After a few Coronas my dad might get “chatty,” but he is – and always has been – a man of very little words. Most, if not all, of my previous boyfriends were terrified, “I don’t think your dad likes me very much.” And my response, ever the same, would reassure, “Don’t worry; everyone thinks that. He’s just not much of a talker.”
Sometimes we think that because someone hasn’t got much to say that they must not have a story to tell when the truth is that sometimes those who stay quiet have the loudest stories. Stories that need to be told.
My dad is a man of little words, so he doesn’t brag or share his story unless he’s asked. And even then, I, who have asked, have only gotten the full story through 32 years of stitching together small details, open conversations, short answers, and candid retellings.
I am the talker that my dad is not. But telling this story has brought me a lot of anxiety. How do you tell a story that changed not only one life but singlehandedly altered the life of a whole family? I am a writer specifically because of this story – and I’ve never been able to quite put it into words.
Two roads diverged in a wood, and I —I took the one less travelled by, And that has made all the difference.
For many of us, we could probably, mas o menos (more or less), point to a time in our life when our lives – our path – entirely changed its course. But how many of us could pinpoint to a specific day and say This day. This solitary, single day was the day that changed my life and every life hereafter.
November 11, 1966 was my dad’s day
46 years ago this week, on a Friday night at 7:00, when many people were deciding what to wear out dancing or what bar to meet their friends at, my dad was preparing to leave Cuba for the rest of his life. He would leave Cuba, his home, and his mother only 20 days after turning 16 years old.
My father, as 16-year-old boy in Cuba, was turning the legal age to be involuntarily recruited to the servicio militar obligatorio (obligatory military service). This didn’t mean that you had to serve but that you had to register and be ready to serve. What this really meant was that one you turned 16, you weren’t going anywhere. You could kiss any hope of leaving the country for the next decade goodbye. You were now in the military’s service until you were 27. For my dad, many of his relatives were defecting or had already defected and his age now made him an anchor. Cuba would never let him leave and my grandmother would never leave without him.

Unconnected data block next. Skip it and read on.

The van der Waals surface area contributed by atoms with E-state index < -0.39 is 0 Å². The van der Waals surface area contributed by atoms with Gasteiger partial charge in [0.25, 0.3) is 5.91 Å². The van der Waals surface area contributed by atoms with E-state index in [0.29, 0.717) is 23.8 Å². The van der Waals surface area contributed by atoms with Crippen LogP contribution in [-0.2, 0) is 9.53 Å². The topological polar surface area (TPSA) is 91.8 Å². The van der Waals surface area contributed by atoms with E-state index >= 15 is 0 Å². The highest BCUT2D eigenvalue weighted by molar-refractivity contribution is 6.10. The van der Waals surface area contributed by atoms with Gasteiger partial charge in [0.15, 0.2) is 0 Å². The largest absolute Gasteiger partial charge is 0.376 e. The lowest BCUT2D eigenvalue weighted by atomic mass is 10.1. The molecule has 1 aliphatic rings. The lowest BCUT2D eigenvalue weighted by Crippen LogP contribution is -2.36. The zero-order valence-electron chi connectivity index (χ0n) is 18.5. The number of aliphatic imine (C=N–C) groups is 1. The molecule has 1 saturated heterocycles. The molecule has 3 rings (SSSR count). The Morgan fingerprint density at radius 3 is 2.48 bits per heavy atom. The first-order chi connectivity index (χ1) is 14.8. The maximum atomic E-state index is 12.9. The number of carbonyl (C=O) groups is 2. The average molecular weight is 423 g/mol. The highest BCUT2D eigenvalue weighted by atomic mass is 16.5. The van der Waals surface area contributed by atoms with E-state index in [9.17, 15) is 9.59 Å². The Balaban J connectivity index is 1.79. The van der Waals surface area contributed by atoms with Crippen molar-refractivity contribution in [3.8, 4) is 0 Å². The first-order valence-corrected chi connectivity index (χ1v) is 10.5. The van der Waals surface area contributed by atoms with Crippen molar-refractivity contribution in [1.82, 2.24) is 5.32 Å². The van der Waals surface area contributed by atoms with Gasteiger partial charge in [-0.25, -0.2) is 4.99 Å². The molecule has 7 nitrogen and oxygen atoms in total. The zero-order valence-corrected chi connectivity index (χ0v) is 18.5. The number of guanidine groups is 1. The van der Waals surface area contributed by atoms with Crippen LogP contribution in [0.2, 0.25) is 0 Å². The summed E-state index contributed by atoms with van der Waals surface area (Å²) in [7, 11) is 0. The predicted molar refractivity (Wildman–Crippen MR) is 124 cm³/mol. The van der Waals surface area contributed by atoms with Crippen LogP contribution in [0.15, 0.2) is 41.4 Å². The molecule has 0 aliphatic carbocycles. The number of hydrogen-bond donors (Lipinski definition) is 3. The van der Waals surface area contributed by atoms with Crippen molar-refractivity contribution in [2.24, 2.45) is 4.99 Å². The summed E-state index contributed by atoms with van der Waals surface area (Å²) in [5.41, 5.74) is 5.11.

I can only imagine that this decision for my dad was no decision at all because if you know my dad, you know he ain’t no kind of military man (a chapter in the book I am writing). A military guy? My dad? He once threw a stapler at someone who threw him attitude.
In Cuba, each neighborhood or block had a vigilante known as the Comittees for the Defense of the Revolution (CDR) in charge of “guarding communism’s enemies.” I’ve heard people tell stories of playing American music quietly in fear of being reported or throwing the scraps of their meal away in a distant garbage away from their house to avoid the CDR knowing what they ate for dinner for fear of being asked where they got that “extra” steak from. People learned to keep their doors closed and their mouths closed even tighter. Anything you said could be used against you and you never knew who you were talking to.
My dad was from Caimanera, a small fishing town in the province of Guantánamo that in this instance had many perks, the biggest being the proximity to the U.S. Naval Base in the Guantánamo Bay. The base was so close that if you lived in Caimanera, it was said that you were either a fisherman or a Base man.
On the afternoon of the 11th, my father along with 2 other friends, went to another companion’s house where they would begin their escape. They arrived one by one to avoid rising suspicion with the neighborhood CDR. Yeah, a group raise suspicion. And the last thing they wanted was attention.
Half of his friend’s house was perched right over the water. By lifting the floor boards of the house, the boys would have easy access to the Bay without being noticed by anyone. Their plan was to stay in the house until the evening, under the floor board, until the sky was dark and the tide was high. And then they’d jump in the water and make a